As shooters and part time survivalists we tend to acquire tunnel vision and automatically default to a defensive posture so larger calibers will automatically be the first choice we go for for defensive purposes from bears, big foot and dragons. Knowing the combinations and ballistics of the calibers one shoots allows you to engage in a variety of combinations of powders and bullet designs that will achieve the desired goals one seeks.
     
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  12. wombat13

    wombat13 Member

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    By the way, for anyone interested in learning a little more about bore diameter and twist in .44 mag rifles, take a look at the following thread, and earlthegoat2's post in particular.
    https://www.thehighroad.org/index.php?threads/44-mag-vs-45-colt-in-rifle.895108/page-2

    Quote for earlthegoat2 in that thread: "The 44 rifles are all .431 bore diameter unless you get custom because that is SAAMI. Then on top of this, especially in Marlin and NEF/H&R rifles, there is fluctuation in actual bore diameter from .430-.434. That is a wildly large range for modern machinery and manufacturing technology. If you look at the SAAMI specs carefully it will note a +.004 acceptance variance to the .431 bore. So a .435 bore could still be within spec."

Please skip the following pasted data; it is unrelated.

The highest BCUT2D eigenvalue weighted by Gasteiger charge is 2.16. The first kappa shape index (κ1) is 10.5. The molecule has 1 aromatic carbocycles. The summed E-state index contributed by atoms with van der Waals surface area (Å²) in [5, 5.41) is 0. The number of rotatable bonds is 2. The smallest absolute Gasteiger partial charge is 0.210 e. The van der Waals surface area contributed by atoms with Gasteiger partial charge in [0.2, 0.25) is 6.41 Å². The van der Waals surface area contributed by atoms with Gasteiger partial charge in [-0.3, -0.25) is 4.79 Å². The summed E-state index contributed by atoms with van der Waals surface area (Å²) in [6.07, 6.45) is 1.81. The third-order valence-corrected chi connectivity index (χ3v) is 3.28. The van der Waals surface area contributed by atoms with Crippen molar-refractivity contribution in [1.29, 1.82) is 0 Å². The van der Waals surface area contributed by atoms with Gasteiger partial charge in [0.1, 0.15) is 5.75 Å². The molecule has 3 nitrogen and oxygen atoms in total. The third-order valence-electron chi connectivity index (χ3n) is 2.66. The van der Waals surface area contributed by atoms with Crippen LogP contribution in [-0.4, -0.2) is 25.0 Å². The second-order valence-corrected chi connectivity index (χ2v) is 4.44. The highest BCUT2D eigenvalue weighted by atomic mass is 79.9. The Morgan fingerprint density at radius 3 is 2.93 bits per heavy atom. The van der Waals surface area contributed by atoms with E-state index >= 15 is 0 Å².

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  13. CraigC
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    CraigC Sixgun Nut

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    Gimme a break. SAAMI specs don't amount to a hill of beans. What matters is the dimensions of the rifle in hand. SAAMI .45Colt specs never change but you'll sure as hell see a lot of variation among production guns. A LOT! Do SAAMI specs prevent Colt from having oversized chamber throats and Ruger from being undersized? Nope.

    The fact that I do not have this problem in my rifles is proof that whatever issue you think is universal, isn't. In fact I never even heard of this issue until I read it on the internet.


    And then you prove my point.
     
  14. bluejay75

    bluejay75 Member

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    I own 4x 44 magnum rifles and 3x 357 rifles. But if I had to pick one it would be a 357. I near filleted a raccoon when I skimmed a 240 XTP across one. A lot of meat damage on small stuff. But a 180 grain cast bullet at 1500-1600 FPS from a 357 will kill anything alive. It will be cheaper to reload and more accurate at long range. No matter what you choose you may want to consider casting your own bullets. It makes a 357 rifle a harder hitting 22lr replacement. 5-10 cents a shot for economical loads that will kill deer sized game and below.
     
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  15. wombat13

    wombat13 Member

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    I'm not sure how you can fail to understand that this proves my point, not yours. Manufacturers follow SAAMI specs in part as a way to reduce their liability. SAAMI spec indicates that a bore of up to 0.435 is "within spec." Do you really believe that trying to fire a bullet with a diameter of 0.429 through a barrel with a diameter of 0.435 would have no effect on accuracy?